With Lockheed Martin’s F-35 Lightning II Joint Strike Fighters (JSF) once again cleared for flight operations, the Japanese government has decided to allow domestic defense contractors to manufacture and export components for the aircraft.
Japan has adhered to a long-standing ban on the export of weapons in an effort to honor a self-imposed rule not to contribute to the perpetuation of international conflicts. Exempting the F-35 from provisions of the ban is predicated on the understanding that the United States, as the primary manufacturer of the aircraft, will accept responsibility for enforcing strict controls over access and use of the components manufactured in Japan.
The Japanese export ban was initiated in 1967 by the prime minister of the time, Eisaku Sato, outlined in an order embracing a guideline of “three principles” to restrict weapon’s exports to communist nations, all nations subject to United Nations’ armament embargoes, and those countries engaged in international conflict. This prohibition was strengthened in 1976 to become an almost absolute ban.
Many critics of the ban have long argued that the restrictive nature of this edict has prevented Japanese defense contractors from keeping pace with vital technological advances, has deprived them of lucrative business opportunities, and has increased the overall cost of weapon’s procurement.
At times, the ban has been eased to satisfy political realities. In 1983, the ban was modified to allow for the sharing of weapon’s technology with the United States and again in 2004 to permit the two allies to combine their efforts in developing a practical missile defense system. In 2011, the ban was again modified to allow Japan to participate in joint projects with foreign nations to develop and manufacture weaponry supposedly aimed at strengthening international peace efforts.
In a prepared statement released 1 March, Chief Cabinet Secretary Yoshihide Suga announced the government’s decision to relax the ban while continuing to adhere to the nation’s pacifist principles. Secretary Suga stated that it was imperative for Japan to develop a viable framework to upgrade the nation’s defense capabilities, production of defense-related materials, and gain access to associated technology. During a press conference, Secretary Suga indicated that relaxation of the ban would enhance Japan’s national security and was in keeping with the nation’s security agreements with the United States.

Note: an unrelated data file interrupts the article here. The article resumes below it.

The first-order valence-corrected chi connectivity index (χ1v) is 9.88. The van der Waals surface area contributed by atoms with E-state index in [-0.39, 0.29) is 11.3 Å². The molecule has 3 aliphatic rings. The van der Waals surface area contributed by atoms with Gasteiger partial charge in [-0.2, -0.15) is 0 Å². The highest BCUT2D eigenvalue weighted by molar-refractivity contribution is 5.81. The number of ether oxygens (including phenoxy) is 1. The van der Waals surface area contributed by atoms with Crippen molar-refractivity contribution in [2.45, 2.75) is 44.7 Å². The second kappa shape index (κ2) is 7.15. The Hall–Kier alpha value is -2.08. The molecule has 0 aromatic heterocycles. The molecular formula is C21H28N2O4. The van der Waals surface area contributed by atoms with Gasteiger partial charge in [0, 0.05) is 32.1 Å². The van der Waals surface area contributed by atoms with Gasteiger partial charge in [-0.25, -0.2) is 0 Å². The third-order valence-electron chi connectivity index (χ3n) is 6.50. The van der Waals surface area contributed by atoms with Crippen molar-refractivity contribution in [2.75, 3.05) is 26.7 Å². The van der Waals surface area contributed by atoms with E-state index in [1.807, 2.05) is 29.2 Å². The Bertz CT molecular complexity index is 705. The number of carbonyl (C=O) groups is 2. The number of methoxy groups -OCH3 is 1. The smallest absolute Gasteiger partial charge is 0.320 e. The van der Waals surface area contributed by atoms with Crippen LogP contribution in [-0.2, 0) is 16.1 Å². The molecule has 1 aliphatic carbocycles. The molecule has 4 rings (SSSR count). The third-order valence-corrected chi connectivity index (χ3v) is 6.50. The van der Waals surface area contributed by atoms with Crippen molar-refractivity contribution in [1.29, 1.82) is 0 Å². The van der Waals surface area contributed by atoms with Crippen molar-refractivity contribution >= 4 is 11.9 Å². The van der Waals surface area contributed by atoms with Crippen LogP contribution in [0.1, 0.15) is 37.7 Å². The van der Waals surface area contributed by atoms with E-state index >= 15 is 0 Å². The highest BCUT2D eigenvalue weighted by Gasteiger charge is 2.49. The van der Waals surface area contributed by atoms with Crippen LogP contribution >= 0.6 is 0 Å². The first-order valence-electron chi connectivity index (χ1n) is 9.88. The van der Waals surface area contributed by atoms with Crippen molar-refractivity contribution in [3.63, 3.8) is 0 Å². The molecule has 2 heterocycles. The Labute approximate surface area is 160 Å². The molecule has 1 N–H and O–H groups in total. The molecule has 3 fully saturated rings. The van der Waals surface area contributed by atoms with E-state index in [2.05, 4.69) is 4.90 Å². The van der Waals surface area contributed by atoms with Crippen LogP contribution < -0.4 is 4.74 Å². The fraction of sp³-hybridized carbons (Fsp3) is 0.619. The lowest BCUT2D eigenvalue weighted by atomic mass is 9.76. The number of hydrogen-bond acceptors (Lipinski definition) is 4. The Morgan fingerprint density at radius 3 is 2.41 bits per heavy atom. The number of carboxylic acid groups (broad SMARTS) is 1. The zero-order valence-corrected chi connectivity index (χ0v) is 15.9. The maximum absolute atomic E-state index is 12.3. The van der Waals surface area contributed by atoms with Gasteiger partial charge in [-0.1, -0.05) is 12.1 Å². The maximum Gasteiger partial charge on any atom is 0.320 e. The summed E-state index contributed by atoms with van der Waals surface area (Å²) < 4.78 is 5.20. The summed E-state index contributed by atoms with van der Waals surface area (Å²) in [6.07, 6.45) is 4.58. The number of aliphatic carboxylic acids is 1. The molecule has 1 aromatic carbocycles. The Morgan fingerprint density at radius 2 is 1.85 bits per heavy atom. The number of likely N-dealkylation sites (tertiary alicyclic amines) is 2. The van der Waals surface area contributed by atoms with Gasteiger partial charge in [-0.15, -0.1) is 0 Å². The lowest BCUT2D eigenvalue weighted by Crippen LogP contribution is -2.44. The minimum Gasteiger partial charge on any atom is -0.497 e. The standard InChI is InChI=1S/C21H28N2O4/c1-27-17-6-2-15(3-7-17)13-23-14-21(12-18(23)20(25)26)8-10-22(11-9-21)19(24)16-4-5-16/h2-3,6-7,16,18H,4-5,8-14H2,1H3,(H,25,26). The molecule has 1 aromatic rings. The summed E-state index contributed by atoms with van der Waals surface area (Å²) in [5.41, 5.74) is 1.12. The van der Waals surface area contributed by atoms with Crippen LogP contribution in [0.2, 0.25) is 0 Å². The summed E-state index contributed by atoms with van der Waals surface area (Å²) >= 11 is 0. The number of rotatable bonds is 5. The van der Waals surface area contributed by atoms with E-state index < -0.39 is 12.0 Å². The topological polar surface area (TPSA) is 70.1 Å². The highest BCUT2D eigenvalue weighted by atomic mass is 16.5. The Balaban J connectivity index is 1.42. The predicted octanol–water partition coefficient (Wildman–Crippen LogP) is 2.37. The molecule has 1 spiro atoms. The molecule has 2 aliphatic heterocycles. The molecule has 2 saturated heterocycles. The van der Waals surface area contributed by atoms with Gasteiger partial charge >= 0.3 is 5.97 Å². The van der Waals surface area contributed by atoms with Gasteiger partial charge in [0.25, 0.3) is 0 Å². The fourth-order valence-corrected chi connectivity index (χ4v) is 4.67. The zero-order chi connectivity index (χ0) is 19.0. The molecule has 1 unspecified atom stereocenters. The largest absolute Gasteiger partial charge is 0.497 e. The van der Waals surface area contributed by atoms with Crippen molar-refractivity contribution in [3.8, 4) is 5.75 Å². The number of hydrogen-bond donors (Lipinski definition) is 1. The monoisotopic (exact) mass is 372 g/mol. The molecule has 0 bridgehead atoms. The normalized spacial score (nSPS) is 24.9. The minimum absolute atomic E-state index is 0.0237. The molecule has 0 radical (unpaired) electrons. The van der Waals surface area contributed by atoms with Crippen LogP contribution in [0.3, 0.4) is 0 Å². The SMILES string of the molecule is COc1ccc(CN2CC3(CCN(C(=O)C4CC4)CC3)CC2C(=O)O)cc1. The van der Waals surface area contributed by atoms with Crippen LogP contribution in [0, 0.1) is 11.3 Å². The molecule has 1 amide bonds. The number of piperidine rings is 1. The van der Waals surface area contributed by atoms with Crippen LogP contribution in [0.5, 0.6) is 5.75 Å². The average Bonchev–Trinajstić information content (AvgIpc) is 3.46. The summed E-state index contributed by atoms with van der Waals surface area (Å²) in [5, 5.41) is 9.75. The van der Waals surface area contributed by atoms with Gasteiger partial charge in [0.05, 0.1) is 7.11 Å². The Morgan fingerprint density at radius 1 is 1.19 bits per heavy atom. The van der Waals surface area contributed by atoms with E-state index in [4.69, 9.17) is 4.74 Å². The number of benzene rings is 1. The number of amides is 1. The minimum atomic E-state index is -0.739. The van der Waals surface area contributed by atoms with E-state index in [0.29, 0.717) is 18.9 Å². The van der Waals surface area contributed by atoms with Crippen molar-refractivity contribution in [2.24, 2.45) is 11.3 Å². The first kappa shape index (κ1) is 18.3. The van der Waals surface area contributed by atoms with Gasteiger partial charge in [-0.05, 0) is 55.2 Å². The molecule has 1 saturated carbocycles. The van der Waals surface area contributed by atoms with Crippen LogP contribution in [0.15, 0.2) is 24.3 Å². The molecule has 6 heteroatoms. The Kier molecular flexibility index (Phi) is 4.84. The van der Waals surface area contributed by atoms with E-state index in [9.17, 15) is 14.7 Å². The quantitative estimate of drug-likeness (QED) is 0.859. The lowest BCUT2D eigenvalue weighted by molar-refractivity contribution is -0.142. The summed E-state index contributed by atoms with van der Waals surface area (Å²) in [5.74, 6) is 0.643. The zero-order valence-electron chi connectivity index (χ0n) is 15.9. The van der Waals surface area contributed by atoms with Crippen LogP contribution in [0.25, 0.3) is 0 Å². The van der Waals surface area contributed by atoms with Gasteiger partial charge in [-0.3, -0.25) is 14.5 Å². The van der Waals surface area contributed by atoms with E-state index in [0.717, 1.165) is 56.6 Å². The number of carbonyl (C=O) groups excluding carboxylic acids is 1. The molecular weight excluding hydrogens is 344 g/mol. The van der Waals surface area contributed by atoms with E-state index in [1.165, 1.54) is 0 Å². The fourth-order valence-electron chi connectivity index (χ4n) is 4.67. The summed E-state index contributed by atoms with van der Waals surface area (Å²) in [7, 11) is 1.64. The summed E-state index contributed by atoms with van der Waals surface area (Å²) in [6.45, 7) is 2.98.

It is expected that Japan’s Mitsubishi Heavy Industries Limited, IHI Corporation, and Mitsubishi Electric Corporation will all have a hand in the production and maintenance of F-35 components. These business entities are expected to contribute to the manufacture of fuselage parts, radar systems, and engine components.
In addition to authorizing the manufacture and export of F-35 parts, the government also agreed to allow the Japanese Self-Defense Force (JSDF) to use non-warfighting support equipment – construction equipment, protective vests, and the like – to assist foreign nations in humanitarian efforts.
Japan’s decision to relax the ban comes at a time when the nation is embroiled in territorial disputes with China, South Korea, and Taiwan. The dispute with China over the sovereignty of a collection of rocky outcroppings in the East China Sea has escalated in recent months to the point where both nations have launched fighter aircraft and armed naval vessels to intercept intruders entering the disputed region. China’s apparent advances in military technology and its warfighting capabilities in the past year have also heightened Japan’s national security concerns.
In 2011, Japan signed an agreement with the United States to procure an initial shipment of four F-35s, with a follow-on order for an additional 42 aircraft to replace the Japanese Air Self-Defense (JASDF) fleet of aging fighters. The first aircraft are tentatively scheduled to begin delivery sometime in 2016 or early 2017.
Despite the bad press and technical problems that have plagued the Lightning II since its inception, the Japanese Ministry of Defense insists that the aircraft continues to be Japan’s choice for the future of its aerial combat fleet.
The F-35 is being developed and manufactured by an international consortium under the leadership of the Lockheed Martin Corporation. This consortium now consists of ten nations each contributing parts, technology, maintenance, and expertise to the project. In his statement, Secretary Suga insisted that it was necessary for Japan to become an active member of the consortium to ensure the JASDF had full access to all resources required to optimize the operational capabilities of the aircraft.
The system presently in use to develop the F-35 into an operational fifth-generation stealth fighter able to outperform any and all potential adversaries is called the Autonomic Logistics Global Sustainment (ALGS) program. The basic premise of this arrangement is to reduce costs and enable participating nations to acquire parts and perform maintenance with a minimum of delay.
Opposition critics have voiced their concern that Japanese-produced parts will find their way into F-35s operated by Israel, a member of the ten-nation ALGS. This, the critics say, would violate Japan’s claims of pacifism in light of Israel’s precarious situation that has often escalated into armed conflict in the past.
When presented with this inconvenient reality, Secretary Suga claimed that should any F-35s equipped with Japanese-made components actually become engaged with hostile forces, Japan could always discontinue producing parts for the ALGS. This stance, of course, would be virtually impossible to live up to since Japan will be wholly dependent on the ALGS to keep its own F-35s flying.